A better mortgage fit: fixed or adjustable?

Integrated calculators help you decide

By Inman News Feed
Add Comment Add Comment | Comments: 0 | Posted Jan. 2, 2012

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Integrated calculators help you decide

Jack Guttentag
Inman News®

Editor's note: This is the first of a two-part series.

In many, if not most, countries, borrowers are offered one type of mortgage: Take it or leave it. Borrowers in the U.S., however, can choose from a large menu of mortgage types designed to meet different borrower and lender needs.

These include fixed-rate mortgages (FRMs) with terms ranging from 10 to 40 years, and adjustable-rate mortgages (ARMs) with 30-year terms but initial rate periods ranging from one to 10 years. Many of these mortgages have an interest-only payment option for the first five or 10 years. And all are offered with multiple combinations of interest rate and lender fees.

Difficulties in making decisions

But having options is as much a curse as a blessing to borrowers who have no idea of how to make a selection. Most focus on the immediate financial burdens imposed by the mortgage, and give little thought to the future.

The loan originators (LOs) who borrowers encounter in the process are seldom helpful because their time horizon is even shorter than the borrower's.

They want the loan to close so that they will get paid, and they fear that extended discussions of different loan types and options will slow down the process, and perhaps derail it altogether.

Their impulse is to suggest the loan type that the borrower might find acceptable, which may or may not be the best. Many LOs are not qualified to counsel borrowers effectively, even if they wanted to do so.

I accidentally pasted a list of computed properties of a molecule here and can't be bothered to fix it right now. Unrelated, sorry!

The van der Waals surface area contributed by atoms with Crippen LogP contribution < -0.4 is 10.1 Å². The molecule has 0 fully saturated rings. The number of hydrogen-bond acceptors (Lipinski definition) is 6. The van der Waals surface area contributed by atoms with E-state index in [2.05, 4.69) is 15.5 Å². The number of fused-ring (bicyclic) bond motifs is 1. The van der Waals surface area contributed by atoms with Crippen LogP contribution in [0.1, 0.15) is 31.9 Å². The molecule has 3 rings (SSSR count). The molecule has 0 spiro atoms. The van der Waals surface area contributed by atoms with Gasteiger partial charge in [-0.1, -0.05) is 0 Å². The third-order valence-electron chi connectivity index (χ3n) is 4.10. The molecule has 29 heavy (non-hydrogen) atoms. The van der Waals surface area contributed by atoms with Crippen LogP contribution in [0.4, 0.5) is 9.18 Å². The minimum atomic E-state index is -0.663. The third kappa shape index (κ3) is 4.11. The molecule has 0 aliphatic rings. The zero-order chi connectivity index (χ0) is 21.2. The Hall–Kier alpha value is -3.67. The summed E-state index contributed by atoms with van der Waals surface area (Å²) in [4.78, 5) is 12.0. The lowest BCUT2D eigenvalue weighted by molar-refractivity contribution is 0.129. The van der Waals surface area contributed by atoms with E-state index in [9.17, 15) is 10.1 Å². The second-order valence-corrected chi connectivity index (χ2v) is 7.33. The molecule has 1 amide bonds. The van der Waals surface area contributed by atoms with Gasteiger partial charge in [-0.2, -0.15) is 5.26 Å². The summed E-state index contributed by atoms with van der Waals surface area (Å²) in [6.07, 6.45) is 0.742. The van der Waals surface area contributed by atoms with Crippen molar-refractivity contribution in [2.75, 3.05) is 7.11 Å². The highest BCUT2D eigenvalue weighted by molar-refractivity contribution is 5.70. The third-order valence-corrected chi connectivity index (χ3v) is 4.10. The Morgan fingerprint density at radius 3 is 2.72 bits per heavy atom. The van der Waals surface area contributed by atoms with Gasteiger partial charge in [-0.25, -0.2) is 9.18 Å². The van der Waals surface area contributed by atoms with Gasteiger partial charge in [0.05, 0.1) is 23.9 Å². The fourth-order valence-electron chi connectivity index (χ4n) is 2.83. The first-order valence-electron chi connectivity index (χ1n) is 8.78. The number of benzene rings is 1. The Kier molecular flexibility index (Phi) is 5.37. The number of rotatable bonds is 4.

Using calculators to maximize future wealth

Borrowers should aim to be as wealthy as possible when their mortgage is paid off. To meet that objective, and subject to the constraints discussed below, a borrower should select the mortgage that has the lowest net cost over the period he or she expects to have the mortgage.

This approach is used in two new integrated calculators on my website. One enables the user to find the lowest-cost type of mortgage, while the second finds the lowest-cost combination of interest rate and lender fees on the selected type of mortgage.

These calculators are integrated in the sense that they use live market-price data provided by participating lenders, and the prices have been personalized to the characteristics of the user.

Selecting the best type of mortgage

The selection process is illustrated by the table below, which compares the total net cost of an FRM and an ARM. The comparison is made over five years using a tax rate of 25 percent and an investment rate of 2 percent. These assumptions are all specified by the borrower.

Total Net Cost: Two $270,000 Loans on Dec. 8, 2011

 

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